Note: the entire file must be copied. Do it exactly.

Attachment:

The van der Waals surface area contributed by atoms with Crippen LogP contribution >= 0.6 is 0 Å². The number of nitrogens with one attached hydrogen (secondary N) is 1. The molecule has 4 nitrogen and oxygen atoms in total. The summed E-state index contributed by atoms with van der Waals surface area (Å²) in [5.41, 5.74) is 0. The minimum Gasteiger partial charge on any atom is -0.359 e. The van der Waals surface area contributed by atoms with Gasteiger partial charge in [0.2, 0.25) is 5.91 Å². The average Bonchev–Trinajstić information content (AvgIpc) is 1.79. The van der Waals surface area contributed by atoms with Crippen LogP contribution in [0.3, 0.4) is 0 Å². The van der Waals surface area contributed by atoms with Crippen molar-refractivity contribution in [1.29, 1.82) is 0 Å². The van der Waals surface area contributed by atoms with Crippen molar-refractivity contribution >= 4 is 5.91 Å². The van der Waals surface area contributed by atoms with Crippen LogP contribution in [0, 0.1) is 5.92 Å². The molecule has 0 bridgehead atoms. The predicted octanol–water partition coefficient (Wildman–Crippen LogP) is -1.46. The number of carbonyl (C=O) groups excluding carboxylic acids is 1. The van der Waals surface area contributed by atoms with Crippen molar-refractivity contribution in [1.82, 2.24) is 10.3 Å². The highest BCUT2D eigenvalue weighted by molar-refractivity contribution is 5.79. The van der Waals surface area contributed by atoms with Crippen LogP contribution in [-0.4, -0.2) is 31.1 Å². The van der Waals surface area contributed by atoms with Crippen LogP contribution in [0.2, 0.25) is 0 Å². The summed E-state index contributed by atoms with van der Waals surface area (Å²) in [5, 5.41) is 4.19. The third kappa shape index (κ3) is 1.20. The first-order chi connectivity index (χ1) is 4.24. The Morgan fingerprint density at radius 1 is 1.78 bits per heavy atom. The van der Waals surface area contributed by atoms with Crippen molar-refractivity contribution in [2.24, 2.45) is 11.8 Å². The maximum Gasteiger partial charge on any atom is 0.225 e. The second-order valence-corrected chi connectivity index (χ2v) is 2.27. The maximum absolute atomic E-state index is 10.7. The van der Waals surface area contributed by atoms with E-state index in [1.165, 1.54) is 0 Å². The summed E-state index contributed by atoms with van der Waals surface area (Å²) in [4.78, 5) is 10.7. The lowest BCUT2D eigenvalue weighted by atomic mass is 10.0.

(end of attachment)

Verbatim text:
The van der Waals surface area contributed by atoms with Crippen LogP contribution >= 0.6 is 0 Å². The number of nitrogens with one attached hydrogen (secondary N) is 1. The molecule has 4 nitrogen and oxygen atoms in total. The summed E-state index contributed by atoms with van der Waals surface area (Å²) in [5.41, 5.74) is 0. The minimum Gasteiger partial charge on any atom is -0.359 e. The van der Waals surface area contributed by atoms with Gasteiger partial charge in [0.2, 0.25) is 5.91 Å². The average Bonchev–Trinajstić information content (AvgIpc) is 1.79. The van der Waals surface area contributed by atoms with Crippen LogP contribution in [0.3, 0.4) is 0 Å². The van der Waals surface area contributed by atoms with Crippen molar-refractivity contribution in [1.29, 1.82) is 0 Å². The van der Waals surface area contributed by atoms with Crippen molar-refractivity contribution >= 4 is 5.91 Å². The van der Waals surface area contributed by atoms with Crippen LogP contribution in [0, 0.1) is 5.92 Å². The molecule has 0 bridgehead atoms. The predicted octanol–water partition coefficient (Wildman–Crippen LogP) is -1.46. The number of carbonyl (C=O) groups excluding carboxylic acids is 1. The van der Waals surface area contributed by atoms with Crippen molar-refractivity contribution in [1.82, 2.24) is 10.3 Å². The highest BCUT2D eigenvalue weighted by molar-refractivity contribution is 5.79. The van der Waals surface area contributed by atoms with Crippen LogP contribution in [-0.4, -0.2) is 31.1 Å². The van der Waals surface area contributed by atoms with Crippen LogP contribution in [0.2, 0.25) is 0 Å². The summed E-state index contributed by atoms with van der Waals surface area (Å²) in [5, 5.41) is 4.19. The third kappa shape index (κ3) is 1.20. The first-order chi connectivity index (χ1) is 4.24. The Morgan fingerprint density at radius 1 is 1.78 bits per heavy atom. The van der Waals surface area contributed by atoms with Crippen molar-refractivity contribution in [2.24, 2.45) is 11.8 Å². The maximum Gasteiger partial charge on any atom is 0.225 e. The second-order valence-corrected chi connectivity index (χ2v) is 2.27. The maximum absolute atomic E-state index is 10.7. The van der Waals surface area contributed by atoms with E-state index in [1.165, 1.54) is 0 Å². The summed E-state index contributed by atoms with van der Waals surface area (Å²) in [4.78, 5) is 10.7. The lowest BCUT2D eigenvalue weighted by atomic mass is 10.0.